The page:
Best way to output data points for use in spread sheet?

I have an application where I am recording 32 data points that are stored in variables (both inputs and calculated) when certain target conditions are met. There are a total of 11 combinations of various target conditions that make up one test. I have 32 tables (one for each data point) with 11 elements (one for each target conditions) to hold the variables. When the test is complete, all data from the test run is displayed on a dedicated window in PacDisplay then sent to a printer.

The data is not a continuous flow of data and the test cycle is started by the user and my total 1 or 2 cycles per hour. There is no need for the controller to maintain any historical test cycles so the previously sent data can be cleared at the beginning of the next cycle.

What would be the simplest way to get this data into an excel spread sheet?

I have played around with Ben’s email chart, is there a way to generate the data as an attachment then have it send it?

We sort of do this in the opposite direction with FTP, but it should work if you :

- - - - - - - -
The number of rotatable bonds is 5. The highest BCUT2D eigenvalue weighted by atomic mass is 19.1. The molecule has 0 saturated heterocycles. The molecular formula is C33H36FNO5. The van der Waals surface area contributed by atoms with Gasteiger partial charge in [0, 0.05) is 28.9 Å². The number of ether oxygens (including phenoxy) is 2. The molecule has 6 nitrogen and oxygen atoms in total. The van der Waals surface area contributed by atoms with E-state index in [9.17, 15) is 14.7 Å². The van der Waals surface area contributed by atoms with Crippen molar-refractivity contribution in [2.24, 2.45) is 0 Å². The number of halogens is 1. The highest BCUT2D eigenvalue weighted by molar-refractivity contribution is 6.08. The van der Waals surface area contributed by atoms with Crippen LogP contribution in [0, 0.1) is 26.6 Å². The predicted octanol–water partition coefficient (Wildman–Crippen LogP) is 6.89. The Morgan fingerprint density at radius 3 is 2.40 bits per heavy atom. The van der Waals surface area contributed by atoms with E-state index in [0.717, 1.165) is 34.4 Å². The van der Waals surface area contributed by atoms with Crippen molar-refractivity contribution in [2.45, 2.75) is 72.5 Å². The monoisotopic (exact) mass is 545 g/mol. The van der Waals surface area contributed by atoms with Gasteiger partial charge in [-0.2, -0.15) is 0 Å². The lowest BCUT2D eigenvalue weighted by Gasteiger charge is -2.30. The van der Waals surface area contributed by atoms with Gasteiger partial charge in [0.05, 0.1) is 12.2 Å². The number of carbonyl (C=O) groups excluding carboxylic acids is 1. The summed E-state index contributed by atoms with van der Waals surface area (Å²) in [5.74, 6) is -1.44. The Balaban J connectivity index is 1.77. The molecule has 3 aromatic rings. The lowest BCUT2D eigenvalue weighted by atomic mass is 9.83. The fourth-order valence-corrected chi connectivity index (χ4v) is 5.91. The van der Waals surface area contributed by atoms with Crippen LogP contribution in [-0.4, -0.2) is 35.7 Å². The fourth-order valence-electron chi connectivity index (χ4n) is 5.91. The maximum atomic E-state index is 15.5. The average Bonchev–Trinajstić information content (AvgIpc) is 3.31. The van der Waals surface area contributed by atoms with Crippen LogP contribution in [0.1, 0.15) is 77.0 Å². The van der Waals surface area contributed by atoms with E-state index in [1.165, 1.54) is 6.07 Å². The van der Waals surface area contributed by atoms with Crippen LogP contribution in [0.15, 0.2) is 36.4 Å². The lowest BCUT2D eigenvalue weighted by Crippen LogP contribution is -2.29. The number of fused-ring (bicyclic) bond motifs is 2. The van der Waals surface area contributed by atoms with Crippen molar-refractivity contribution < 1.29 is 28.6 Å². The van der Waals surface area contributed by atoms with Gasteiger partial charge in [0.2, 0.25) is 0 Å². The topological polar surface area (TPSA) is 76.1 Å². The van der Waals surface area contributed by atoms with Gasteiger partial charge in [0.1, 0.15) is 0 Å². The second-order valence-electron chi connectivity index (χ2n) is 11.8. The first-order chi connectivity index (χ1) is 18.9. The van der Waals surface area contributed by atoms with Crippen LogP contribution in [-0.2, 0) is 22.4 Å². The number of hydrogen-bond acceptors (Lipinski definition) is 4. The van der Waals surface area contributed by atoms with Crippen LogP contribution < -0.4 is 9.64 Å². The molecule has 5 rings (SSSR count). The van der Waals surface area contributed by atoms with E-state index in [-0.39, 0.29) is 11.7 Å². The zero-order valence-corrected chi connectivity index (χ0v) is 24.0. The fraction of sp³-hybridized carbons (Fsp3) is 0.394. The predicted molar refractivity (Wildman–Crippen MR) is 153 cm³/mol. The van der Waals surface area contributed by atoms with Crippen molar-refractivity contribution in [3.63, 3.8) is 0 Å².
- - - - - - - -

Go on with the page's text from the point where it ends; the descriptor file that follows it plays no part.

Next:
Set your communication handle using SetCommunicationHandleValue(“file:w,filename.csv”,comm_handle_tag);

Open the communication with OpenOutgoingCommunication(comm_handle_tag);

Make sure it will be comma-separated with SetEndOfMessageTerminator(comm_handle_tag,’,’);

Then I think you should be able to add the table contents with TransmitNumTable(table_length,0,table_name,comm_handle_tag)

Then close communication using CloseCommunication(comm_handle_tag);

And finally, you can send the file using FTP or TCP by opening a separate comm handle. It may be necessary to use strings instead of floats, but I’m not sure on that.

Hi Guys,

A couple of options/other posts to ponder:

How to get data into a google doc spreadsheet via IFTTT (click here)
How to re-format trend data for your spreadsheet.

Also, the PAC Control “Send Email with Attachments” command might be of interest here too. Here’s another example that might have way more stuff than you need, but hopefully I put enough comments in the code that it’ll all make sense, especially the email part.

This Comm Handle Overview might be helpful, especially [URL=“”]this link to 1642: File Management & FTP Tutorial (even if you’re not using FTP, check out the file section)

Hope that helps!